In the Journals

CDC: Flavored e-cigarette use rises among children, teens

Flavored e-cigarette use among high school and middle school students is rising, according to data published in Morbidity and Mortality Weekly Report.

Tobacco, nicotine and e-cigarette use among youth was deemed a “public health crisis” by an FDA official earlier this year.

Specific findings regarding current (past 30-day) use of tobacco products among students in grades 6 through 12 include:

  • Use of flavored e-cigarettes increased among high school students during 2014 to 2018.
  • Use of flavored e-cigarettes among middle school students increased from 2015 to 2018, after decreasing from 2014 to 2015.
  • Use of flavored hookah tobacco decreased among middle and high school students from 2014 to 2018.
  • Use of menthol cigarettes, pipe tobacco, cigars and flavored smokeless tobacco decreased among high school students during 2014 to 2018.

The data were gathered before more than 800 lung injuries and 12 deaths tied to vaping were reported.

Woman smoking e-cigarette 
Flavored e-cigarette use among high school and middle school students is rising, according to data published in Morbidity and Mortality Weekly Report.
Source:Adobe

Ordinances that restrict or ban the sale of e-cigarettes, such as those in San Francisco, “could help reduce use of flavored tobacco products by youth,” Karen Cullen, PhD, of the Center for Tobacco Products at the FDA, and colleagues wrote in MMWR.

Brian King, MPH, PhD, deputy director for research translation at CDC’s Office on Smoking and Health, previously said during a conference call that health care professionals who work with youth should ask young patients about e-cigarette use when they screen for tobacco product use.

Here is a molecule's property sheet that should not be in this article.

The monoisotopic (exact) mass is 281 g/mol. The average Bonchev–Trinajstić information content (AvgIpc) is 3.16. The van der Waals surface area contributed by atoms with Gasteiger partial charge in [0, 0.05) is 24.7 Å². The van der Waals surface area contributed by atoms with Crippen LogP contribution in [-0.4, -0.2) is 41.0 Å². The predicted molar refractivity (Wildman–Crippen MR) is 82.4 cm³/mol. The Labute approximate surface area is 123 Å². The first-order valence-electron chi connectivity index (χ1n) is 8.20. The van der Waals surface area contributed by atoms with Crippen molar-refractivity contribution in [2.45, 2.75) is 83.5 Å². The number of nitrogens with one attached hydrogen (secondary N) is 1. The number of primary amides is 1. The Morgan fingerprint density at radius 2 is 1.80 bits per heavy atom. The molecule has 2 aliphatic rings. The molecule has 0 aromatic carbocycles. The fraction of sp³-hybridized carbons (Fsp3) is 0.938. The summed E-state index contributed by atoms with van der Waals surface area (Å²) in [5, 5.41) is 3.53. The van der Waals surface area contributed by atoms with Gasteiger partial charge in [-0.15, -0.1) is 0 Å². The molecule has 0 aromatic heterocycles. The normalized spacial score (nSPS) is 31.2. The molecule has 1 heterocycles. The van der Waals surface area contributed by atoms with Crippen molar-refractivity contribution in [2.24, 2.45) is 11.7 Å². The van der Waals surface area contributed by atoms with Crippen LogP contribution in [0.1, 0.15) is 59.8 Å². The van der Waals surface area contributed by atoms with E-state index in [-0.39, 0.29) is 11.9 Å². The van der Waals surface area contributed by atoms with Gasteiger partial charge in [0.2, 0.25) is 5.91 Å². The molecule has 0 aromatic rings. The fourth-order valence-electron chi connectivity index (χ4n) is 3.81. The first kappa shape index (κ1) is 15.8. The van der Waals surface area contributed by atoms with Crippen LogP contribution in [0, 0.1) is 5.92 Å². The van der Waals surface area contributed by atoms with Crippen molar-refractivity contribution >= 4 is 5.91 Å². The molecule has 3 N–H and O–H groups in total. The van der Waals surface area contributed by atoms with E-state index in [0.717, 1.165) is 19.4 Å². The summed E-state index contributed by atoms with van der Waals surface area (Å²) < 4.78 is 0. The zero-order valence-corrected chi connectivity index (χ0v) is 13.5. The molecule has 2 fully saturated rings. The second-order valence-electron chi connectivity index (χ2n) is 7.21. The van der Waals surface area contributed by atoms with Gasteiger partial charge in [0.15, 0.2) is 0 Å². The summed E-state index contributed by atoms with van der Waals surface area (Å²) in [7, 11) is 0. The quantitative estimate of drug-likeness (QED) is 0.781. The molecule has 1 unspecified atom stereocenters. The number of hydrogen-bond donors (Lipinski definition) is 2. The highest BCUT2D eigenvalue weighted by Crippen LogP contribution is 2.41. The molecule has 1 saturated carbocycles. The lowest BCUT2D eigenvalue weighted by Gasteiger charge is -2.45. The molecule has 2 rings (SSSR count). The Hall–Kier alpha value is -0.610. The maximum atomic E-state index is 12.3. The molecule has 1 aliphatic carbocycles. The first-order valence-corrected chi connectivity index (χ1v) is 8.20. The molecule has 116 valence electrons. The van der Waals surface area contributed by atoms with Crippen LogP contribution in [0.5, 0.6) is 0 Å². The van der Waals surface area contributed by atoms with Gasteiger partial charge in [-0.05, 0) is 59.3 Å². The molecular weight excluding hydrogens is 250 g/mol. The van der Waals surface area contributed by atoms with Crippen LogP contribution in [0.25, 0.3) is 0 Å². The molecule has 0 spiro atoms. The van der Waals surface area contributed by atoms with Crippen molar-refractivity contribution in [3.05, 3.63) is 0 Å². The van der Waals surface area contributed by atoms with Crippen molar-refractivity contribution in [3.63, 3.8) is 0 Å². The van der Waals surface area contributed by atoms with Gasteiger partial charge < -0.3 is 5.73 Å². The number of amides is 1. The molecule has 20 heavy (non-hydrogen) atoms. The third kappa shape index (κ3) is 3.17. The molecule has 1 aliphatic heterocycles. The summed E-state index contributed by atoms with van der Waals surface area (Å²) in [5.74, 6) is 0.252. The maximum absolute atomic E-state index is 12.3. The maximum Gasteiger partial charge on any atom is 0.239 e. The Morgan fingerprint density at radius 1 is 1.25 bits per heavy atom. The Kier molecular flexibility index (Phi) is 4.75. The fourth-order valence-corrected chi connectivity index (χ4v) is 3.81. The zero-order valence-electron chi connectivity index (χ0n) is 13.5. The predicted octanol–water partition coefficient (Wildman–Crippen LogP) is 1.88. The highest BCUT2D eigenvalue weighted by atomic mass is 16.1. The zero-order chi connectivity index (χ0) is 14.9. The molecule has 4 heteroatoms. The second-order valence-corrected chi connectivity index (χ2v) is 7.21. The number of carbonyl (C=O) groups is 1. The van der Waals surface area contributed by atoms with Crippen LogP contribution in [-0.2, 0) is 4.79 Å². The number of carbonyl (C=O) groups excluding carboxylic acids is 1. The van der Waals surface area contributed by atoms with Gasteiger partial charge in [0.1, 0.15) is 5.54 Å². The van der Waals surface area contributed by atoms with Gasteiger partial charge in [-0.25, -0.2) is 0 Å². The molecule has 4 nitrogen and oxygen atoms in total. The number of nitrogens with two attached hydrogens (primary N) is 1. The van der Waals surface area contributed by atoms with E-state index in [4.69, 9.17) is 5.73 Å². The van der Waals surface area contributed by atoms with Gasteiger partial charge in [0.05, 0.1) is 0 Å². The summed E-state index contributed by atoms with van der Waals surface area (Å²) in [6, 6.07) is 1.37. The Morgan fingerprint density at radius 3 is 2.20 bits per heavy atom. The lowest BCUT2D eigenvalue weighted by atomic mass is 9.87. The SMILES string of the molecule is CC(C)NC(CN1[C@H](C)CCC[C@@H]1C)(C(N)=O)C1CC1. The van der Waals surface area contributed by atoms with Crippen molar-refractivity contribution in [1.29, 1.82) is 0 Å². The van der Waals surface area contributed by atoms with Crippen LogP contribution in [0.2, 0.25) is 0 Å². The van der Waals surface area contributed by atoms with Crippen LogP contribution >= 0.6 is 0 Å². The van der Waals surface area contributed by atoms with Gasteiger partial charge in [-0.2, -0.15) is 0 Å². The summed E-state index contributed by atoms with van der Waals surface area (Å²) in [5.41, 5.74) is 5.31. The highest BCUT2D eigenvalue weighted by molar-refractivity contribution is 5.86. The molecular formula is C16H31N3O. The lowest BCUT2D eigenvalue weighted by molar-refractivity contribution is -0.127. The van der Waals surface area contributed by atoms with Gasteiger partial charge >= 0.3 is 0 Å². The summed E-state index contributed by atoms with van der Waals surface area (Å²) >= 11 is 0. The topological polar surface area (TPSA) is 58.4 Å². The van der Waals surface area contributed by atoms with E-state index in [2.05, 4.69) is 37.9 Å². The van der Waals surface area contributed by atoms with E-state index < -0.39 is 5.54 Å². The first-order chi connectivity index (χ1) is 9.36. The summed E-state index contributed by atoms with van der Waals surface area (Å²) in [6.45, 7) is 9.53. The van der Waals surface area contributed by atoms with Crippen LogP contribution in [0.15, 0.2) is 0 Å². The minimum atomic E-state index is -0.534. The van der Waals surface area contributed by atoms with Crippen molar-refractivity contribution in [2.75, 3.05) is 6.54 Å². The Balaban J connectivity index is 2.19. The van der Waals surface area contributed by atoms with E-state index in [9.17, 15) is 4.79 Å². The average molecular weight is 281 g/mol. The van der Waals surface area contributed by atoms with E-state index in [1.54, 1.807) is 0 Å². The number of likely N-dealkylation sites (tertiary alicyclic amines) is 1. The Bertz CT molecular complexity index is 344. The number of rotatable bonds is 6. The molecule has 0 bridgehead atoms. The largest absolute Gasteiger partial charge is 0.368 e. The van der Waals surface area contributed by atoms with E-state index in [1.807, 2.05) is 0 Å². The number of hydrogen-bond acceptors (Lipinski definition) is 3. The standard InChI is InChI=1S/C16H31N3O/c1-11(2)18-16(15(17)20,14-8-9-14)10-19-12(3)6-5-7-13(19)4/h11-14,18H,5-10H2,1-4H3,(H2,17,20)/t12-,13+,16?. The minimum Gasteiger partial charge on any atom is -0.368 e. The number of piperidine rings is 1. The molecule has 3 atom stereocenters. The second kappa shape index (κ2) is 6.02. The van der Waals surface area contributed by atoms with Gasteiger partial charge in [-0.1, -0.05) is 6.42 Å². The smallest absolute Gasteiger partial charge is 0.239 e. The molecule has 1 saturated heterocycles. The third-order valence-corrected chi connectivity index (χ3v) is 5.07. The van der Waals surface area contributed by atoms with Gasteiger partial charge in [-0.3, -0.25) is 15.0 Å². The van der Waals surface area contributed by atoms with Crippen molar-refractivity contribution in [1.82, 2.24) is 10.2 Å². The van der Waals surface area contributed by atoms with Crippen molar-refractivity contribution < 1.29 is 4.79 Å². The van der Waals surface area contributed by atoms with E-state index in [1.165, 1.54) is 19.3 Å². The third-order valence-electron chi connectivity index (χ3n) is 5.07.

“They must also ask about the diversity of tobacco products that are out there and use current terminology like Juul or vape pad, since not all youth recognize that these are e-cigarettes. Clinicians must also warn about the risks of any kind of tobacco use in this population group,” King added. – by Janel Miller

Disclosures: The authors report no relevant financial disclosures.

 

Flavored e-cigarette use among high school and middle school students is rising, according to data published in Morbidity and Mortality Weekly Report.

Tobacco, nicotine and e-cigarette use among youth was deemed a “public health crisis” by an FDA official earlier this year.

Specific findings regarding current (past 30-day) use of tobacco products among students in grades 6 through 12 include:

  • Use of flavored e-cigarettes increased among high school students during 2014 to 2018.
  • Use of flavored e-cigarettes among middle school students increased from 2015 to 2018, after decreasing from 2014 to 2015.
  • Use of flavored hookah tobacco decreased among middle and high school students from 2014 to 2018.
  • Use of menthol cigarettes, pipe tobacco, cigars and flavored smokeless tobacco decreased among high school students during 2014 to 2018.

The data were gathered before more than 800 lung injuries and 12 deaths tied to vaping were reported.

Woman smoking e-cigarette 
Flavored e-cigarette use among high school and middle school students is rising, according to data published in Morbidity and Mortality Weekly Report.
Source:Adobe

Ordinances that restrict or ban the sale of e-cigarettes, such as those in San Francisco, “could help reduce use of flavored tobacco products by youth,” Karen Cullen, PhD, of the Center for Tobacco Products at the FDA, and colleagues wrote in MMWR.

Brian King, MPH, PhD, deputy director for research translation at CDC’s Office on Smoking and Health, previously said during a conference call that health care professionals who work with youth should ask young patients about e-cigarette use when they screen for tobacco product use.

“They must also ask about the diversity of tobacco products that are out there and use current terminology like Juul or vape pad, since not all youth recognize that these are e-cigarettes. Clinicians must also warn about the risks of any kind of tobacco use in this population group,” King added. – by Janel Miller

Disclosures: The authors report no relevant financial disclosures.